While metal and agricultural commodities have recouped their losses from the COVID-19 pandemic and are expected to make modest gains in 2021, energy prices, despite some recovery, are expected to stabilize below pre-pandemic levels next year, the World Bank said Thursday.
Oil prices fell dramatically in the early stages of COVID-19 and have only partially regained pre-pandemic price levels, according to the World Bank’s semi-annual Commodity Markets Outlook report.
Oil prices are expected to average 44 U.S. dollars per barrel in 2021, up from an estimated 41 dollars per barrel in 2020, the report showed. Previous data showed that oil price averaged 61 dollars per barrel in 2019.
Demand is expected to rise “only slowly” as tourism and travel continue to be held back by health concerns and as global economic activity is anticipated to return to pre-pandemic levels only in the year after next, the report said, adding that supply restraint is expected to be eased steadily.
Energy prices overall — which also include natural gas and coal — are expected to rebound sizably in 2021, following large declines in 2020, an upward revision from April’s forecast, the latest report said.
The report also warned that a resurgence of a second wave of the pandemic that results in more lockdowns and less consumption, and delays in vaccine development and distribution, could lead to lower energy prices than forecast.
“When declines in commodity prices are short-lived, policy stimulus can buffer their impact. However, when prices remain depressed for an extended period, policy makers need to find solutions so their economies can adjust smoothly to a new normal,” said Ayhan Kose, World Bank Group acting vice president for Equitable Growth, Finance & Institutions and director for the Prospects Group.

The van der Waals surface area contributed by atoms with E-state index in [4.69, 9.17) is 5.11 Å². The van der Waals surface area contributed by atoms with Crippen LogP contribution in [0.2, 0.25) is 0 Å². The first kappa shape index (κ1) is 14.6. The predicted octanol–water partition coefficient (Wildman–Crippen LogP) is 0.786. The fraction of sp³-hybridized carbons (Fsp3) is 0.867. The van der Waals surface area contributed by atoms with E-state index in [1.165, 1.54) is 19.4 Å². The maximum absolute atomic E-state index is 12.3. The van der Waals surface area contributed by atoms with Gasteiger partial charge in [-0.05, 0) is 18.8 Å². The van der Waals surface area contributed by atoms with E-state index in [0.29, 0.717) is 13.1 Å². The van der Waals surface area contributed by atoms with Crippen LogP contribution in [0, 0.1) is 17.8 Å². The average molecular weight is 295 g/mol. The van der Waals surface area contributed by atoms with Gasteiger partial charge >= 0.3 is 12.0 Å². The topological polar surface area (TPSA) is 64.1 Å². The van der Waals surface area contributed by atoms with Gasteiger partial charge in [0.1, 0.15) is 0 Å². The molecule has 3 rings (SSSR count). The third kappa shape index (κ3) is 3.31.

“Because of COVID-19, the new normal for oil-exporting emerging and developing economies arrived earlier,” Kose said. “In the post-COVID world, these countries need to be more aggressive in implementing policies to reduce their reliance on oil revenues.”
Metal prices are expected to post modest increases in 2021 after falling in 2020, supported by the ongoing recovery in the global economy and continued stimulus from China, the report noted, adding that a prolonged period of weak global growth would lead to lower prices than forecast.
Agriculture prices, meanwhile, were relatively unaffected by the pandemic, but the number of people at risk of food insecurity has risen as a result of the broader effects of the global recession, according to the report.